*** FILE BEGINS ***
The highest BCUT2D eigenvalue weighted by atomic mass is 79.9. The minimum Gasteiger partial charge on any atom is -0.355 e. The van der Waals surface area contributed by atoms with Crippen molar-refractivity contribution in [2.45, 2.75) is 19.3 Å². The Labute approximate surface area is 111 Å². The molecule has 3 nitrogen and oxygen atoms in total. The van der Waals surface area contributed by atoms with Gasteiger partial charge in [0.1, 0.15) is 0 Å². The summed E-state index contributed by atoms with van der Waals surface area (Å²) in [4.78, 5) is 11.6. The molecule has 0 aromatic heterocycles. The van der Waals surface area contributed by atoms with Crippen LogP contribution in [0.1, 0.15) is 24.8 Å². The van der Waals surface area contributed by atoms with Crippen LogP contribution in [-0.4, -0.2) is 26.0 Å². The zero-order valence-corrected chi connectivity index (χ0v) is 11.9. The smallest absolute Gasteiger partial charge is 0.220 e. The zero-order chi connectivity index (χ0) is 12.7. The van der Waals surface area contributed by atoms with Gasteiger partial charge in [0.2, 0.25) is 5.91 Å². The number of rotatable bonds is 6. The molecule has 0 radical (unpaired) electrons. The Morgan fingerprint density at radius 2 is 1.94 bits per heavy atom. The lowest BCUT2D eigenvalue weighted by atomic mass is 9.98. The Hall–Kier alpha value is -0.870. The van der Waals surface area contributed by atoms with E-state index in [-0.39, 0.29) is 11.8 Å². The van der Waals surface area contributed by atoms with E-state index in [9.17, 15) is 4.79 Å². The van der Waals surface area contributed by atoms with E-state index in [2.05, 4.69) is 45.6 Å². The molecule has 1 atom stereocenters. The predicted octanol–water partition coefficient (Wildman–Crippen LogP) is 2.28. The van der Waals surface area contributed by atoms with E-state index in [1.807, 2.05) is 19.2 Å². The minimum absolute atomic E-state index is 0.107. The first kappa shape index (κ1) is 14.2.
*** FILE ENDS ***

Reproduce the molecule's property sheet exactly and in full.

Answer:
The highest BCUT2D eigenvalue weighted by atomic mass is 79.9. The minimum Gasteiger partial charge on any atom is -0.355 e. The van der Waals surface area contributed by atoms with Crippen molar-refractivity contribution in [2.45, 2.75) is 19.3 Å². The Labute approximate surface area is 111 Å². The molecule has 3 nitrogen and oxygen atoms in total. The van der Waals surface area contributed by atoms with Gasteiger partial charge in [0.1, 0.15) is 0 Å². The summed E-state index contributed by atoms with van der Waals surface area (Å²) in [4.78, 5) is 11.6. The molecule has 0 aromatic heterocycles. The van der Waals surface area contributed by atoms with Crippen LogP contribution in [0.1, 0.15) is 24.8 Å². The van der Waals surface area contributed by atoms with Crippen LogP contribution in [-0.4, -0.2) is 26.0 Å². The zero-order valence-corrected chi connectivity index (χ0v) is 11.9. The smallest absolute Gasteiger partial charge is 0.220 e. The zero-order chi connectivity index (χ0) is 12.7. The van der Waals surface area contributed by atoms with Gasteiger partial charge in [0.2, 0.25) is 5.91 Å². The number of rotatable bonds is 6. The molecule has 0 radical (unpaired) electrons. The Morgan fingerprint density at radius 2 is 1.94 bits per heavy atom. The lowest BCUT2D eigenvalue weighted by atomic mass is 9.98. The Hall–Kier alpha value is -0.870. The van der Waals surface area contributed by atoms with E-state index in [-0.39, 0.29) is 11.8 Å². The van der Waals surface area contributed by atoms with E-state index in [9.17, 15) is 4.79 Å². The van der Waals surface area contributed by atoms with E-state index in [2.05, 4.69) is 45.6 Å². The molecule has 1 atom stereocenters. The predicted octanol–water partition coefficient (Wildman–Crippen LogP) is 2.28. The van der Waals surface area contributed by atoms with E-state index in [1.807, 2.05) is 19.2 Å². The minimum absolute atomic E-state index is 0.107. The first kappa shape index (κ1) is 14.2.